Education minister Huw Lewis has set out plans for the radical transformation of initial teacher training (ITT) in Wales.
Professional teaching standards are to be revised, while the quality of initial teacher training courses will be improved by overhauling the teaching qualification and accreditation process.
The radical plan will help to prepare a 'new generation of professionals' with the skills necessary to implement the major changes to the curriculum that are being made in response to the Donaldson review.
ITT is being overhauled in response to Professor John Furlong's report, 'Teaching Tomorrow's Teachers', which examined the measures that would be necessary to create a Welsh system able to compete with the best in the world.
Mr Lewis confirmed the commissioning of an internal reference group to engage with the profession, create a vision for the future and build revised professional standards to develop and support practice for the future.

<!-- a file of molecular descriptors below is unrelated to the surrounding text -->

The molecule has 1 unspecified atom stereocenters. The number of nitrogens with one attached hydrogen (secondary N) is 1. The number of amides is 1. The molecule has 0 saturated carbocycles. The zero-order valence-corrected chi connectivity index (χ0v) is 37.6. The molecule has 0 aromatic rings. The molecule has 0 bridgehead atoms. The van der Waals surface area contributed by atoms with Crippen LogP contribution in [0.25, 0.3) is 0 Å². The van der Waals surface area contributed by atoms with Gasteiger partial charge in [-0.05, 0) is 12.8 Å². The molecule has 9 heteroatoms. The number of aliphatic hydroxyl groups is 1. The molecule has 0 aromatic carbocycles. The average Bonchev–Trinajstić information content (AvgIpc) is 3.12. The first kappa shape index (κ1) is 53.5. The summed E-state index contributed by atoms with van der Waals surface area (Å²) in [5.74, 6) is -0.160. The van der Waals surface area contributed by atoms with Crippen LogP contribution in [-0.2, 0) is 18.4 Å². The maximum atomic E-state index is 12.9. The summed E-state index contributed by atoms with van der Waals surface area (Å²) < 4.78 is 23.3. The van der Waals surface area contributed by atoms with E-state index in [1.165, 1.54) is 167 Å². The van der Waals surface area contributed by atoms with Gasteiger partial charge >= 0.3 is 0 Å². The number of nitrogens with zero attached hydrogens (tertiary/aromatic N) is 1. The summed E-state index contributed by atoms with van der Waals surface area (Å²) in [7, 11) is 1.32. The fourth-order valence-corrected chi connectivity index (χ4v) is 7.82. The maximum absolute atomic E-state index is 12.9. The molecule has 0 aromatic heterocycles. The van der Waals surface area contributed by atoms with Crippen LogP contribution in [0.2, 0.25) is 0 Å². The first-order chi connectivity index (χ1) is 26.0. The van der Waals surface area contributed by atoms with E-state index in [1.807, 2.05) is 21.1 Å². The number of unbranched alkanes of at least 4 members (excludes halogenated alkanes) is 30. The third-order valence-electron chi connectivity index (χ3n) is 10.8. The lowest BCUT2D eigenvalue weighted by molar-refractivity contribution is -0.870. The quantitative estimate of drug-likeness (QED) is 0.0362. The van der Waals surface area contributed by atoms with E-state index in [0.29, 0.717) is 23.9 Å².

Meanwhile, Professor Furlong has been asked to chair a task group that will ensure training providers meet the highest delivery standards before their courses can be accredited.
A targeted trainee scholarship programme is also under consideration. This would support teacher recruitment in science, technology, education and maths subjects, digital competency, literacy and numeracy.
Undergraduate provision for primary trainee teachers could be extended to four years, with the possibility of a master's element and enhanced subject knowledge relevant to primary teaching.
Finally, the Welsh government will look at alternative routes into teaching and review the graduate teaching programme to ensure it delivers a flexible training route geared to meet demand in areas and subjects where recruitment is difficult.
Mr Lewis said: "We will need to prepare a new generation of professionals equipped with the qualifications, skills and resilience needed to deliver our reform agenda and build a sustainable self-improving education system fit for the future.
"This is going to be a unique departure for the profession in Wales and will require reflective practitioners who have the career-long appetite for improving and updating practice."
Posted by Alan Douglas